Season’s many events attract residents from Mississippi, neighboring states

Published 12:00 am Sunday, October 4, 2015

Once again, the city of Vicksburg served as a magnet for people from other areas of Mississippi and our neighboring states to come visit, enjoy our hospitality and see the city from another point of view.

The sixth annual Bricks and Spokes event early Saturday drew 209 riders to our city for the opportunity to cross the Mississippi River and look at the countryside in Warren County. The cars parked at the BancorpSouth parking lot sported tags from different counties in Mississippi, Louisiana and Florida. One couple from Attala County said the came to the event just to ride in through the country side, which they said reminded them of rolling hills of their native Tennessee. Another couple said the draw was crossing the Mississippi. Some of the riders spent the night before the race here, spending money at our stores and restaurants.

Across town, the 33rd Annual Old Court House Museum Flea Market and the annual Downtown Fall Festival and Vicksburg Farmers’ Market drew several thousand people to look at crafts from vendors not only from Vicksburg, but from other areas of the state. Food booths featured wares from local church and civic groups, and around noon did a volume business as hungry shoppers and tourists lined up for food.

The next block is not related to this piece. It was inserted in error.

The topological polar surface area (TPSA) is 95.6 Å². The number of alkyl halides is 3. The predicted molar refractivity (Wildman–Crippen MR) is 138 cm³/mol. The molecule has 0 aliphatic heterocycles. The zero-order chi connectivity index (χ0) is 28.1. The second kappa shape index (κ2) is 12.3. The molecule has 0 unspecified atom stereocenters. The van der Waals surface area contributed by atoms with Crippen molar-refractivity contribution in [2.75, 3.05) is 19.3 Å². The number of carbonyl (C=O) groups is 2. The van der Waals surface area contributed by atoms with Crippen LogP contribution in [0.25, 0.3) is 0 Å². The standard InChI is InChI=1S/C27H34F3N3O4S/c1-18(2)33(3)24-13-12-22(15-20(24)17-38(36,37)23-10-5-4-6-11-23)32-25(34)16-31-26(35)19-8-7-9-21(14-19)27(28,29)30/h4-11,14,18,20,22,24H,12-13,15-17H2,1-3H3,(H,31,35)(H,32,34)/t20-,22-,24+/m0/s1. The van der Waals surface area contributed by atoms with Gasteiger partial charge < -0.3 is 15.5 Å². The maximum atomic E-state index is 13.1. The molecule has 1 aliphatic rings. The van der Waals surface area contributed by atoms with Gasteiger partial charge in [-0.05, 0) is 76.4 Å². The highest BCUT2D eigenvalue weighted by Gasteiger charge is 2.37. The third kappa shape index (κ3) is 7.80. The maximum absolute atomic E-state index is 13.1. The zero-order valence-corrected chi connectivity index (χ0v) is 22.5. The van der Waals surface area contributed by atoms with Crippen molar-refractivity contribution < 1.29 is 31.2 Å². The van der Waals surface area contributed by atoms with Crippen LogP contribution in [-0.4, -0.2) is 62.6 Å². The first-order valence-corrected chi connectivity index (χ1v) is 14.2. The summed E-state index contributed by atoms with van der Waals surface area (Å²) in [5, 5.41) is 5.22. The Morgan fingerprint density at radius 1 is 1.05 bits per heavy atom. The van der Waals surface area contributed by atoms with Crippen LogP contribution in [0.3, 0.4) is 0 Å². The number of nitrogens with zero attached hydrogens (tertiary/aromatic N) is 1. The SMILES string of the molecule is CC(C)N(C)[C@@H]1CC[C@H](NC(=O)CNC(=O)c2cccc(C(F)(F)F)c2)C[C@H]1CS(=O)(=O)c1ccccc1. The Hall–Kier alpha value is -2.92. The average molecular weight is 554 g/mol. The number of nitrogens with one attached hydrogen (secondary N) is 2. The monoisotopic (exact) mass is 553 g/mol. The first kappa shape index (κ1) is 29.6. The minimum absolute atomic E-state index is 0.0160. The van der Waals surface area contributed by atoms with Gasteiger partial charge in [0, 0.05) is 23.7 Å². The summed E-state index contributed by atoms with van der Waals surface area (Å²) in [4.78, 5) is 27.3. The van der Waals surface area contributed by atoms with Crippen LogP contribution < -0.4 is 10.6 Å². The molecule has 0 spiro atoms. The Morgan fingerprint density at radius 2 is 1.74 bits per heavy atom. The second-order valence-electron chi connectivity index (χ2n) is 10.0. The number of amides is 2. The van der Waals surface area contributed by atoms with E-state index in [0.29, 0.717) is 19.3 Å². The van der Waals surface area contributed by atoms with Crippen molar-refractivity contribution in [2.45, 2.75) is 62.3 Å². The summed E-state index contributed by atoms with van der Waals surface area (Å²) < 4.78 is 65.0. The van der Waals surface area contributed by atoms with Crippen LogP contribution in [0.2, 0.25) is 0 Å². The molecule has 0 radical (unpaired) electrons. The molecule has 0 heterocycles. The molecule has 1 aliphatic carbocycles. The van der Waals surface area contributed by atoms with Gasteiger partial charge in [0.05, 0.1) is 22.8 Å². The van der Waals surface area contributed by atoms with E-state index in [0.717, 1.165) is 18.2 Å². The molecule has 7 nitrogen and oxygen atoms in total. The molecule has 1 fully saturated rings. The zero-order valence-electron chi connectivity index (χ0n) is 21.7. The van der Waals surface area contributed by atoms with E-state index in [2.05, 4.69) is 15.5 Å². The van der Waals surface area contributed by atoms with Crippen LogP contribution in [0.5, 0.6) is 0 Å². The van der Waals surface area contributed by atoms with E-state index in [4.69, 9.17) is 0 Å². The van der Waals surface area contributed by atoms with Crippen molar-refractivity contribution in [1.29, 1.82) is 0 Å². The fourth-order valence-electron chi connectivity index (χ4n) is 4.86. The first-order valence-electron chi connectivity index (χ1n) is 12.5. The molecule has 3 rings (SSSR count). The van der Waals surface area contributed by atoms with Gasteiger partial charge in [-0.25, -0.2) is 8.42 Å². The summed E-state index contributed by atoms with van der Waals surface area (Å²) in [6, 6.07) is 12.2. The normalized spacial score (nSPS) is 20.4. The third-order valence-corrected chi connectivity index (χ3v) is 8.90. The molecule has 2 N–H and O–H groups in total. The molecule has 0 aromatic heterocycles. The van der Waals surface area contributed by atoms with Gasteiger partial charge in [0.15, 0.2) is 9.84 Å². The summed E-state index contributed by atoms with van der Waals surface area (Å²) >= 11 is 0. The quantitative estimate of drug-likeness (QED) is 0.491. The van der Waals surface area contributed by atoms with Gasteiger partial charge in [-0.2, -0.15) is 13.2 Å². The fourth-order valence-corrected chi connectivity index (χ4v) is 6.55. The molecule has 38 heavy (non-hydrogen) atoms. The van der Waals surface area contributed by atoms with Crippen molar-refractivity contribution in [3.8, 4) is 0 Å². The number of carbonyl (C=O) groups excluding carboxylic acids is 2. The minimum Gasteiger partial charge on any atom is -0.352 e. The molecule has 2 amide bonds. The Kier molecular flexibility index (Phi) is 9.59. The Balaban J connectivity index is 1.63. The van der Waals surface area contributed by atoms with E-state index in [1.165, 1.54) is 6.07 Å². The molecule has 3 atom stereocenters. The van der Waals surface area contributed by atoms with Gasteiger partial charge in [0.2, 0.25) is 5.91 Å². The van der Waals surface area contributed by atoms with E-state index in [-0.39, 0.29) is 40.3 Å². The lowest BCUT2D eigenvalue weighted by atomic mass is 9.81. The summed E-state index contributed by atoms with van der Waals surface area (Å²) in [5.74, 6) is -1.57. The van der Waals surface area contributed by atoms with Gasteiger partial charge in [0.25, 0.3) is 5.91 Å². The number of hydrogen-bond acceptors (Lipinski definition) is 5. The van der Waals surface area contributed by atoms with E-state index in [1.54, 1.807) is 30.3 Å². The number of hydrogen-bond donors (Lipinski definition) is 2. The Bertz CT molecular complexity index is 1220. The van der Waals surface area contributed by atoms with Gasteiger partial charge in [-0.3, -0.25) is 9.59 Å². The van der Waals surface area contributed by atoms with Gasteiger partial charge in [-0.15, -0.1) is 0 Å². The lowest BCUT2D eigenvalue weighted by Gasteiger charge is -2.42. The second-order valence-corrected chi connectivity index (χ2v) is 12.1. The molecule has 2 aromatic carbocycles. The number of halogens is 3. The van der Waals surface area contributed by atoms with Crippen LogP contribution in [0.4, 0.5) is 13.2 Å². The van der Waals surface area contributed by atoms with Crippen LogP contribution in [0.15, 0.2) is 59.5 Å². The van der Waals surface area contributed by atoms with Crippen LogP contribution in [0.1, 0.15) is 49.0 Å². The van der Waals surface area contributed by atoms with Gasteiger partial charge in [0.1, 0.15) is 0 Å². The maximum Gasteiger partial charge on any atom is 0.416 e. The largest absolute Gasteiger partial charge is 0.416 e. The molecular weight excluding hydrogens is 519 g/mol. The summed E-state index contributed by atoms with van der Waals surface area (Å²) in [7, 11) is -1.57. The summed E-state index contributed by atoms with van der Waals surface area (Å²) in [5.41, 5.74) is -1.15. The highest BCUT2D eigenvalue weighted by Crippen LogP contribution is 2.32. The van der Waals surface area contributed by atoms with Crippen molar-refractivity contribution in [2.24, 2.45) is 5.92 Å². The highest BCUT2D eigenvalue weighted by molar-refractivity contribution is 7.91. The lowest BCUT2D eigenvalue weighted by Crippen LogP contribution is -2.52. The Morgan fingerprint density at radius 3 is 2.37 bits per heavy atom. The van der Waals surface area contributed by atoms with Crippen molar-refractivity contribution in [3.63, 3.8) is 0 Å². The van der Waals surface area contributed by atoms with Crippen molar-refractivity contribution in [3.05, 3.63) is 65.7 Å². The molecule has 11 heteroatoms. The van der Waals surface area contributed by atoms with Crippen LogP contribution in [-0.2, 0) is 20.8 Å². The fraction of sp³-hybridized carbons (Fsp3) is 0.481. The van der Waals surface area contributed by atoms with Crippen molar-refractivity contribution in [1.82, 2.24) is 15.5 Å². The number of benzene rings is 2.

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At the farmers’ market, eight vendors, which market manager Sonny Hale said was a better than average attendance, people were able to get fresh produce and dairy products and jams and jellies. There was entertainment for the children with bounce houses and slides and an obstacle course.

Many of the people who visited the flea market and the festival said they were out to enjoy cool temperatures and to see what items were offered.

Main Street executive director Kim Hopkins said there was spillover from Bricks and Spokes to the other events, adding some of the wives of cyclists participating in the event went shopping at the flea market and the festival.

The success of all three events is a tribute to the event organizers and the local residents who came out and supported them, and is once again an indication of what the city has to offer in the way of events not just during the spring and summer months, but during the year.

Saturday’s events are the kickoff of a series of events in the city that will include the 27th Annual Over the River Run Oct. 10, the Downtown Christmas Parade and the Southern Cultural Heritage Foundation Holly Days, both in December, and the Chill in the Hills run in January.

The standard complaint from many in the city is there is nothing to do. With the fall and winter months now coming into focus, it’s time to mark the calendars and make plans to get out and support the city and the organizations that sponsor and fund them. They do a lot and their events make the city what it is.